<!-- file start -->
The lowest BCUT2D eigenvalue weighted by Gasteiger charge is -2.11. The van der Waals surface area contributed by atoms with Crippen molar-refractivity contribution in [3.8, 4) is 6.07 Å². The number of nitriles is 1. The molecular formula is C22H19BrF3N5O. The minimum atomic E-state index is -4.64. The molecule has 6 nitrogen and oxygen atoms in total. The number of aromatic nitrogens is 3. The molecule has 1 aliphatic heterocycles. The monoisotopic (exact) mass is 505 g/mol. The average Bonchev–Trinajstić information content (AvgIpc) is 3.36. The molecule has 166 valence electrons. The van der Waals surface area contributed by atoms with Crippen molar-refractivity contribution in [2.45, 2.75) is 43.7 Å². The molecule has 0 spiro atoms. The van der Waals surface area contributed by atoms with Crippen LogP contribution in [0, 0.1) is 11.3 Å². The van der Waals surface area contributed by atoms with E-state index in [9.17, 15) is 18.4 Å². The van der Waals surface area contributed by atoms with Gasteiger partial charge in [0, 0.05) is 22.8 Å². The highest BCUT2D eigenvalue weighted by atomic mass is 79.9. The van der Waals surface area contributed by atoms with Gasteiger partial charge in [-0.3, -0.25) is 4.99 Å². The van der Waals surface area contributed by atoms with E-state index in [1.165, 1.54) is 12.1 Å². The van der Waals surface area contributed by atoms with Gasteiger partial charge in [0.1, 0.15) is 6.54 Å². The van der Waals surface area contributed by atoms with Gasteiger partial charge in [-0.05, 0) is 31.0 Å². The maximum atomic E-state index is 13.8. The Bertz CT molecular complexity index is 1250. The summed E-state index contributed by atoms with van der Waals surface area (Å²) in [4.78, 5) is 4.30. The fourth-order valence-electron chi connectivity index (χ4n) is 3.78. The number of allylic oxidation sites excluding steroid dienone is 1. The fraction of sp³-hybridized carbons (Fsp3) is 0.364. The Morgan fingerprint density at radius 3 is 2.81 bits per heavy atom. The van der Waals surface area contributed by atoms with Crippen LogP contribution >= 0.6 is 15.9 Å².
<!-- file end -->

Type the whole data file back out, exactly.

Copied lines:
The lowest BCUT2D eigenvalue weighted by Gasteiger charge is -2.11. The van der Waals surface area contributed by atoms with Crippen molar-refractivity contribution in [3.8, 4) is 6.07 Å². The number of nitriles is 1. The molecular formula is C22H19BrF3N5O. The minimum atomic E-state index is -4.64. The molecule has 6 nitrogen and oxygen atoms in total. The number of aromatic nitrogens is 3. The molecule has 1 aliphatic heterocycles. The monoisotopic (exact) mass is 505 g/mol. The average Bonchev–Trinajstić information content (AvgIpc) is 3.36. The molecule has 166 valence electrons. The van der Waals surface area contributed by atoms with Crippen molar-refractivity contribution in [2.45, 2.75) is 43.7 Å². The molecule has 0 spiro atoms. The van der Waals surface area contributed by atoms with Crippen LogP contribution in [0, 0.1) is 11.3 Å². The van der Waals surface area contributed by atoms with E-state index in [9.17, 15) is 18.4 Å². The van der Waals surface area contributed by atoms with Gasteiger partial charge in [0, 0.05) is 22.8 Å². The highest BCUT2D eigenvalue weighted by atomic mass is 79.9. The van der Waals surface area contributed by atoms with Gasteiger partial charge in [-0.3, -0.25) is 4.99 Å². The van der Waals surface area contributed by atoms with E-state index in [1.165, 1.54) is 12.1 Å². The van der Waals surface area contributed by atoms with Gasteiger partial charge in [0.1, 0.15) is 6.54 Å². The van der Waals surface area contributed by atoms with Gasteiger partial charge in [-0.05, 0) is 31.0 Å². The maximum atomic E-state index is 13.8. The Bertz CT molecular complexity index is 1250. The summed E-state index contributed by atoms with van der Waals surface area (Å²) in [4.78, 5) is 4.30. The fourth-order valence-electron chi connectivity index (χ4n) is 3.78. The number of allylic oxidation sites excluding steroid dienone is 1. The fraction of sp³-hybridized carbons (Fsp3) is 0.364. The Morgan fingerprint density at radius 3 is 2.81 bits per heavy atom. The van der Waals surface area contributed by atoms with Crippen LogP contribution >= 0.6 is 15.9 Å².